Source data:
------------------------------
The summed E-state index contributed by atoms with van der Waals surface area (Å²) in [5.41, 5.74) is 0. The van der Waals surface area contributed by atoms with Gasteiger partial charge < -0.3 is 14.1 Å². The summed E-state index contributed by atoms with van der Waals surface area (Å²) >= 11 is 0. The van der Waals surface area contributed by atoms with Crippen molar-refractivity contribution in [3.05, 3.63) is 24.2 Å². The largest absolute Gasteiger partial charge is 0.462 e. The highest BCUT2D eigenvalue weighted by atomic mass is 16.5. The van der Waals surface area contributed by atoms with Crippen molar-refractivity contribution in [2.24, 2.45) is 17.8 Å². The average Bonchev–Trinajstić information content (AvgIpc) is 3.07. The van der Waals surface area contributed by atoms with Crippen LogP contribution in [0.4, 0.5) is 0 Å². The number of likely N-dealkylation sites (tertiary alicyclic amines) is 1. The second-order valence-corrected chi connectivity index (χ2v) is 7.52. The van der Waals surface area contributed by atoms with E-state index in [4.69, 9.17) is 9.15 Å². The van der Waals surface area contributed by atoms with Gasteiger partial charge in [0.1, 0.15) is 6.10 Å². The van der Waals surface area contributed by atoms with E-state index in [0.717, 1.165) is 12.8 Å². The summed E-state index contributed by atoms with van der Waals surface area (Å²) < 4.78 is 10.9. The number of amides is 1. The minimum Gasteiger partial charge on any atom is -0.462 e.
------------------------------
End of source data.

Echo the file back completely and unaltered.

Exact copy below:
The summed E-state index contributed by atoms with van der Waals surface area (Å²) in [5.41, 5.74) is 0. The van der Waals surface area contributed by atoms with Gasteiger partial charge < -0.3 is 14.1 Å². The summed E-state index contributed by atoms with van der Waals surface area (Å²) >= 11 is 0. The van der Waals surface area contributed by atoms with Crippen molar-refractivity contribution in [3.05, 3.63) is 24.2 Å². The largest absolute Gasteiger partial charge is 0.462 e. The highest BCUT2D eigenvalue weighted by atomic mass is 16.5. The van der Waals surface area contributed by atoms with Crippen molar-refractivity contribution in [2.24, 2.45) is 17.8 Å². The average Bonchev–Trinajstić information content (AvgIpc) is 3.07. The van der Waals surface area contributed by atoms with Crippen LogP contribution in [0.4, 0.5) is 0 Å². The number of likely N-dealkylation sites (tertiary alicyclic amines) is 1. The second-order valence-corrected chi connectivity index (χ2v) is 7.52. The van der Waals surface area contributed by atoms with E-state index in [4.69, 9.17) is 9.15 Å². The van der Waals surface area contributed by atoms with Gasteiger partial charge in [0.1, 0.15) is 6.10 Å². The van der Waals surface area contributed by atoms with E-state index in [0.717, 1.165) is 12.8 Å². The summed E-state index contributed by atoms with van der Waals surface area (Å²) < 4.78 is 10.9. The number of amides is 1. The minimum Gasteiger partial charge on any atom is -0.462 e.